A TRUE man

In response to Mecha Guignol’s brave stand against the imposter Kamina:

Long before TTGL, there was Martian Successor Nadesico. And long before Kamina, there was Gai Daigoji.


He was born as humble Jiro Yamada, but within him was the spirit of a true super robot pilot. Like Kamina, he espoused the values of hotbloodedness and mechtardery.
But he was a true man. He lived in a world bound by real robot physics, where his only companion was a lowly ship’s cook; and yet, despite these insurmountable obstacles, he broke the laws of reason and turned his Aestivalis into a mech to make Kouji Kabuto proud.

No pitiful midboss shot him down. He defeated countless Jovians and Feddies. His death was the result of treachery: shot unawares in the hangar of the Nadesico by cowards. He was an inspiration to Akito, and wishful pilots everywhere.

Gai was a true man. It is a cruel irony that Kamina, and not he, was to become the face of GAR.

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Sneaky first-hand peak at the 3DS

Sometimes life gives you little surprises. At the moment I’m doing work experience with a certain national newspaper (who shall remain anonymous). One of the perks of working for a broadsheet is that you get invited to stuff; in this instance, our department received an invite to to a press event promoting the 3DS and upcoming Nintendo games. As the token young person, I was sent to represent the paper and glean some info.

As this was an event for the general press (and it was held in London, the backwater of the gaming industry) I didn’t discover anything new that you can’t already find from several sources on the internet. These are just a few impressions.


I was quite curious to see what 3D-without-glasses would be like, and I was pleasantly surprised. The effect is on par with 3D films, and I feel that a smaller screen helps. However, I don’t really see what impact it will have on gaming. More significant, I feel, are the graphics – they’re far nicer than the vanilla DS’s, probably on par with the Gamecube. In all other aspects, it’s little different from the battle-scarred DS phat I have on my desk.

The only playable demo I found was Pilotwings Resort; it was mostly good for demonstrating the use of the 3DS’s pseudo-analogue-stick (only six years after the PSP – good job, Ninty!) and wasn’t anything special. Everything else were merely video demoes; and of those, most didn’t even show gameplay. Mario Kart is the same as always, although the 3D and vertigo-inducement make it look prettier than its predecessors. Resident Evil: Revelations had nothing to show for itself apart from one cutscene, and I’ve never been that interested in the series. The Naked Sample was impressive, but apparently it’s nothing more than a tech demo.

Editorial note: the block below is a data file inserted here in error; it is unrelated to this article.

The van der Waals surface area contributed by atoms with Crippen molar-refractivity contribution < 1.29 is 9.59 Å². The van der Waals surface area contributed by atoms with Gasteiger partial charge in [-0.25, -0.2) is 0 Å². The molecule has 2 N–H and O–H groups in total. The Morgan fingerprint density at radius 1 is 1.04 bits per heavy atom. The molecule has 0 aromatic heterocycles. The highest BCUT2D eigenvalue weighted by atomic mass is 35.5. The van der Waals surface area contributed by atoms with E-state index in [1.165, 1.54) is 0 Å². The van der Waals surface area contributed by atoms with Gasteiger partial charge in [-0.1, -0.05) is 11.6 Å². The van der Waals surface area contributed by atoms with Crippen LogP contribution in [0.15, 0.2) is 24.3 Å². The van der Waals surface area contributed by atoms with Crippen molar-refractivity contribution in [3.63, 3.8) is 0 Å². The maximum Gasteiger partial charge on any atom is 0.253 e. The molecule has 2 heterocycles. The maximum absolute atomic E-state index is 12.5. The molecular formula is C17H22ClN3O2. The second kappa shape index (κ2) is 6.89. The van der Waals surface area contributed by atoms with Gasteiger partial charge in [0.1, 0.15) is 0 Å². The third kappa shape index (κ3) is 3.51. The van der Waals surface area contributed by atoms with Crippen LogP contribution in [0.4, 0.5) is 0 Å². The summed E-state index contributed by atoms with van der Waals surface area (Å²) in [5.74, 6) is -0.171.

The highlight of the pack was Kid Icarus. Given Nintendo’s reputation for exploiting their core franchises like a Taiwanese sweatshop, it’s refreshing to see them give some attention to a series with few entries. Again, basing predictions around a three-minute video is foolish; but I hope it turns out good.


I was extremely happy to see a playable demo of Epic Mickey. Great things should be expected from the man who created Deus Ex. Obviously, the graphics were a bit of a letdown – though to be honest, there wasn’t a chance in hell that it would be true to the amazing concept art – although the cutscenes are done in a quirky style. The gameplay isn’t groundbreaking, but it’s not bad. Unless it gets horrible reviews in the lag between NA and EU release dates, I’ll probably buy it.

I only played one match on Goldeneye 007. I’m probably not the core audience, being neither an FPS nerd nor a nostalgiafag for the original N64, but regardless I wasn’t blown away. The graphics seem bad, even by Wii standards.

Metroid: Other M was intriguing, if nothing else. Gameplay switches between a third-person platformer, with the occasional foray into FPS mode. It’s confusing and inconvenient, but that’s not much of a hindrance because the gameplay is ridiculously easy. I don’t like the direction that the series has taken; I feel that Metroid is at its best with claustrophobic, lonely corridor-scrolling. The recent glut of Halo-esque SPESS MAHREENS and bounty hunters doesn’t hold a candle to the 2D games. I also found the treatment of Power Bombs in the dialogue to be hilarious – the characters treat them like nukes, whereas in-game they’re pretty weak and have infinite ammo.


Surprisingly, most of the demoes on show were RPGs. I didn’t think Golden Sun and Dragon Quest would receive such prominence. Neither was amazingly fun, although I don’t feel that five minutes is long enough to truly appraise them.